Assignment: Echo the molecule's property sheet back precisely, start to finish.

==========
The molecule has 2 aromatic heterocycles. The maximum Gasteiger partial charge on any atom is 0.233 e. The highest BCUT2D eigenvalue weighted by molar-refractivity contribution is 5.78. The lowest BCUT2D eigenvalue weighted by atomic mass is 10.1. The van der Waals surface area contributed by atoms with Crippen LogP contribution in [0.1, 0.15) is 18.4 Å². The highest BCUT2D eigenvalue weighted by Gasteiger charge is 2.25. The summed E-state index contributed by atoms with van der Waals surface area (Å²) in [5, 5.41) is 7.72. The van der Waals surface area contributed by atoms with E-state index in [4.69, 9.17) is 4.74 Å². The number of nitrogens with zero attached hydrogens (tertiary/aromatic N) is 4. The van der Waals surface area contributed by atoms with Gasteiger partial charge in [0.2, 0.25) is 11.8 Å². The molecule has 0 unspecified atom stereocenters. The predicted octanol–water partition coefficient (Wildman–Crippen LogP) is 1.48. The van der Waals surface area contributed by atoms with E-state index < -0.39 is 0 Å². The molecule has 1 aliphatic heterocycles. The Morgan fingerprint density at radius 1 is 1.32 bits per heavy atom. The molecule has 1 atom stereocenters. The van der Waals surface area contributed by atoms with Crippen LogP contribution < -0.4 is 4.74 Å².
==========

The molecule has 2 aromatic heterocycles. The maximum Gasteiger partial charge on any atom is 0.233 e. The highest BCUT2D eigenvalue weighted by molar-refractivity contribution is 5.78. The lowest BCUT2D eigenvalue weighted by atomic mass is 10.1. The van der Waals surface area contributed by atoms with Crippen LogP contribution in [0.1, 0.15) is 18.4 Å². The highest BCUT2D eigenvalue weighted by Gasteiger charge is 2.25. The summed E-state index contributed by atoms with van der Waals surface area (Å²) in [5, 5.41) is 7.72. The van der Waals surface area contributed by atoms with E-state index in [4.69, 9.17) is 4.74 Å². The number of nitrogens with zero attached hydrogens (tertiary/aromatic N) is 4. The van der Waals surface area contributed by atoms with Gasteiger partial charge in [0.2, 0.25) is 11.8 Å². The molecule has 0 unspecified atom stereocenters. The predicted octanol–water partition coefficient (Wildman–Crippen LogP) is 1.48. The van der Waals surface area contributed by atoms with E-state index < -0.39 is 0 Å². The molecule has 1 aliphatic heterocycles. The Morgan fingerprint density at radius 1 is 1.32 bits per heavy atom. The molecule has 1 atom stereocenters. The van der Waals surface area contributed by atoms with Crippen LogP contribution < -0.4 is 4.74 Å².